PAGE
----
# My 4-lines Java solution

• Just blind try left and right. Then if we find in both left and right side return root, otherwise return the one we got.

``````    if (root == p || root == q || root == null) { return root; }
TreeNode left = lowestCommonAncestor(root.left, p, q);
TreeNode right = lowestCommonAncestor(root.right, p, q);
return (left != null && right != null) ? root : (left != null ? left : right);``````

• Thank you! Really concise and elegant solution!

• This solution is giving 8 instead of 3 for the below tree (Root is 8) for the below calls:

TreeNode _4 = new TreeNode(4, null, null);

TreeNode _7 = new TreeNode(7, null, null);

TreeNode _6 = new TreeNode(6, _4, _7);

TreeNode _1 = new TreeNode(1, null, null);

TreeNode _3 = new TreeNode(3, _1, _6);

TreeNode _13 = new TreeNode(13, null, null);

TreeNode _14 = new TreeNode(14, _13, null);

TreeNode _10 = new TreeNode(10, null, _14);

TreeNode _8 = new TreeNode(8, _3, _10);

lowestCommonAncestor(tree, new TreeNode(1), new TreeNode(7)));

lowestCommonAncestor(tree, new TreeNode(7), new TreeNode(1)));

lowestCommonAncestor(tree, new TreeNode(10), new TreeNode(13)));

lowestCommonAncestor(tree, new TreeNode(13), new TreeNode(10)));

lowestCommonAncestor(tree, new TreeNode(3), new TreeNode(7)));

lowestCommonAncestor(tree, new TreeNode(7), new TreeNode(7)));

• @venkateswaran2 It works for me using your tree.
I don't understand your calls. After building the tree, are you actually calling what you wrote?

``````lowestCommonAncestor(tree, new TreeNode(1), new TreeNode(7)));
``````

You should be calling:

``````lowestCommonAncestor(_8, _1, _7);
``````

• very nice solution! Incase anyone looking for the complete solution refer below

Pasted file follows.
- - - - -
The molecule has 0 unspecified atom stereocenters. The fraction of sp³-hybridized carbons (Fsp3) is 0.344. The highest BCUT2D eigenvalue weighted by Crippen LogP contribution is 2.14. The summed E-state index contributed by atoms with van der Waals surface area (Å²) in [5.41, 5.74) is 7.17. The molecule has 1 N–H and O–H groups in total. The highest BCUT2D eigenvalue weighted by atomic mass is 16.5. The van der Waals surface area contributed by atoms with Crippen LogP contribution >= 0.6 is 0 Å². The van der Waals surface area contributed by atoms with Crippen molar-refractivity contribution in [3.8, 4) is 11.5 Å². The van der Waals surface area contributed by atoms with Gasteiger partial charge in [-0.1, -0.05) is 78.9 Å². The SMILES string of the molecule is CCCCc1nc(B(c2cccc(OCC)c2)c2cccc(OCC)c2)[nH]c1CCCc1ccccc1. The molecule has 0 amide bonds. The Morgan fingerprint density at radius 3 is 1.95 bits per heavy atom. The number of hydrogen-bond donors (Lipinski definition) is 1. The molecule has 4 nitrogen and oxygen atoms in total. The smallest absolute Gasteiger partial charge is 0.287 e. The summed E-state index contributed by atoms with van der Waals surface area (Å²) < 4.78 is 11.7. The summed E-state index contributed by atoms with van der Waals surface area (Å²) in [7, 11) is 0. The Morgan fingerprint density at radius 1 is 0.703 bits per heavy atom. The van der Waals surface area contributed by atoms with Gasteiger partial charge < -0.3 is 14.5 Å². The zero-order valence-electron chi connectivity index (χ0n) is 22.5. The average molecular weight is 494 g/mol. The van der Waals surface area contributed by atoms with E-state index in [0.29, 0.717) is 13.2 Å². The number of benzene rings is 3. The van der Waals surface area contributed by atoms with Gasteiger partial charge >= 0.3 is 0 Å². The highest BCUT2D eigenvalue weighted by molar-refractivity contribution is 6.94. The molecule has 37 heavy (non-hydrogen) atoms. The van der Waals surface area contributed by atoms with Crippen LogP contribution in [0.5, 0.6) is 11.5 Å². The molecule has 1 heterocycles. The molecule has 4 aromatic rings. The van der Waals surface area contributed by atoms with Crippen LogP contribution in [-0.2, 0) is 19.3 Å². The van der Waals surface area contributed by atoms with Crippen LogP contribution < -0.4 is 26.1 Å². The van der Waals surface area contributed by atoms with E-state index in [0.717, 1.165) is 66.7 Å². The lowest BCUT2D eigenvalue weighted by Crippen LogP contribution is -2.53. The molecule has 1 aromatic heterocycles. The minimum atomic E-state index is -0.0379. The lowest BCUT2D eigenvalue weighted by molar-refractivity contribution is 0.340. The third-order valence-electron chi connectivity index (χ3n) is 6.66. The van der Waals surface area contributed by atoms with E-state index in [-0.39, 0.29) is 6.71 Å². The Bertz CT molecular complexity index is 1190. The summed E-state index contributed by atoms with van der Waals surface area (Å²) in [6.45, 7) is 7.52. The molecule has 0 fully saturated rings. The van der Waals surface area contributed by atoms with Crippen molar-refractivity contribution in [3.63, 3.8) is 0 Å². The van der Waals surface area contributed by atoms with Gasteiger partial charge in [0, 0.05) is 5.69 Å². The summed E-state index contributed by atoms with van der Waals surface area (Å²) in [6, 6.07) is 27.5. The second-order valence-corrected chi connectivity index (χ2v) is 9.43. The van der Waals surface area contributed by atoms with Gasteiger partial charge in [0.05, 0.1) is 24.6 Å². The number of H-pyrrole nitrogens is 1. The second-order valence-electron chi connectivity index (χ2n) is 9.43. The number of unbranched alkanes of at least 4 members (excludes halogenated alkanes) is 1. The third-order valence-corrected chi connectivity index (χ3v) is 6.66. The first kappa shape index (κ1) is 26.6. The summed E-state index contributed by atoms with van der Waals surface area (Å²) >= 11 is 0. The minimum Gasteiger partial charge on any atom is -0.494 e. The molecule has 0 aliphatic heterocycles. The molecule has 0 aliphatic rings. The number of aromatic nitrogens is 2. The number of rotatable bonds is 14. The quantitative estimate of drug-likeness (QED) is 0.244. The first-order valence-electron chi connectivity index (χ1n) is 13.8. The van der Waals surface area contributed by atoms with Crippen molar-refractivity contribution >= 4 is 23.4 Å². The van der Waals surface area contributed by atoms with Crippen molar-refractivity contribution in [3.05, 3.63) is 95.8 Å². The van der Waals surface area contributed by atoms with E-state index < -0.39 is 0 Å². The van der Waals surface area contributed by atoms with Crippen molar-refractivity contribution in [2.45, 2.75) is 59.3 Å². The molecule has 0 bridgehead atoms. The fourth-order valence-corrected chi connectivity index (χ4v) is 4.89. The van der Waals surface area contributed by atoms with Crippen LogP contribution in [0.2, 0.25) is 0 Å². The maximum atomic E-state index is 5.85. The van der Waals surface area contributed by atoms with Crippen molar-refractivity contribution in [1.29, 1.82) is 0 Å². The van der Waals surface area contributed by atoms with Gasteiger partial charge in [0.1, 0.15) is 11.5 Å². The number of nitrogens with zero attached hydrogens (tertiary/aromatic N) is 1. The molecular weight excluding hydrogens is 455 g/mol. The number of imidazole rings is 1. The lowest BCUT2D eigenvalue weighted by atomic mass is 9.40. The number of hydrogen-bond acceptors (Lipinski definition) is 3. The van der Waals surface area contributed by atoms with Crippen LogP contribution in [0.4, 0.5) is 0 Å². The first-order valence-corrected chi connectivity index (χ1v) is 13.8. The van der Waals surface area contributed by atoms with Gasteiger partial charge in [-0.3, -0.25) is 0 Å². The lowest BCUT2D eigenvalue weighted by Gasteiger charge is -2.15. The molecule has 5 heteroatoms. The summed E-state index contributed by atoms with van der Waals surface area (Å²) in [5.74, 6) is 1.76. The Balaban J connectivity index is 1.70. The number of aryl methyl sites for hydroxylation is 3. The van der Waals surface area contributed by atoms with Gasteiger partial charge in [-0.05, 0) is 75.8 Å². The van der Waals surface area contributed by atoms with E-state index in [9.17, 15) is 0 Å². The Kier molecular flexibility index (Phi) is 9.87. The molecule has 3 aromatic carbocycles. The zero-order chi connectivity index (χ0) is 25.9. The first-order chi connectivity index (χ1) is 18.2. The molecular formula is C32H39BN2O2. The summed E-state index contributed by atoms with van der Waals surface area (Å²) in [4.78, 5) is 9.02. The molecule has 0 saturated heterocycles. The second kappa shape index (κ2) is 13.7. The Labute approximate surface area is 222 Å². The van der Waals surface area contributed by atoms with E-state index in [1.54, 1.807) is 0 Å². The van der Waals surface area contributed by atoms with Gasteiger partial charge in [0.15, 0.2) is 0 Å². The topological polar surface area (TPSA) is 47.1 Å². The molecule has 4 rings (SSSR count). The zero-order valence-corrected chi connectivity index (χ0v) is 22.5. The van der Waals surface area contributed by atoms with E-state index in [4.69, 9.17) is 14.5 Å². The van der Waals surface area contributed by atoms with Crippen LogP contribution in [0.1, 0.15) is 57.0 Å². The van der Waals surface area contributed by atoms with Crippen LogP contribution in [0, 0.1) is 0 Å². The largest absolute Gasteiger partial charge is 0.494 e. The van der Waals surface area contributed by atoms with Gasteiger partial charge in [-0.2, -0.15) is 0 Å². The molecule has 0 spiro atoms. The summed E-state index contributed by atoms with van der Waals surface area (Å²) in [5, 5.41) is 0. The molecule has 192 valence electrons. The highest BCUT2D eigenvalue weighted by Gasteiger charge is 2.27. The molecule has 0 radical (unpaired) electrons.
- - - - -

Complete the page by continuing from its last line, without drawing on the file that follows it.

``````public TreeNode lowestCommonAncestor(TreeNode root, TreeNode p, TreeNode q) {
// This is the base case
if(root == p || root == q || root == null){
return root;
}

TreeNode left = lowestCommonAncestor(root.left, p, q);
TreeNode right = lowestCommonAncestor(root.right, p, q);

// common ancestor found
if(left != null && right != null){
return root;
}

// only left child found
if(left != null){
return left;
}

// only right child found
return right;
}

``````

• @chiranjeeb2

can u explain why left and right both are not null, then we return root ? I manually worked on a case and got correct answer.
but intuitively it doesn't seem correct. take the example in the question as a case, the LCA of 5 & 1 is 3

LCA(3, 5, 1)
{
.......left = LCA(5, 5, 1) // here we got left is 5
........right = LCA(1, 5, 1) // here we got right is 1
........if ( left != null && right != null) //finally we return 3, which is correct answer.
................return root;
}

however reading "left = LCA(5, 5, 1)", Shouldn't it be "find the LCA of node 5 and node 1 under the root 5".
Since node 1 is not under root 5 at all, so LCA(5, 5, 1) should return NULL intuitively.

I know it gives correct answer, however I still don't quite understand..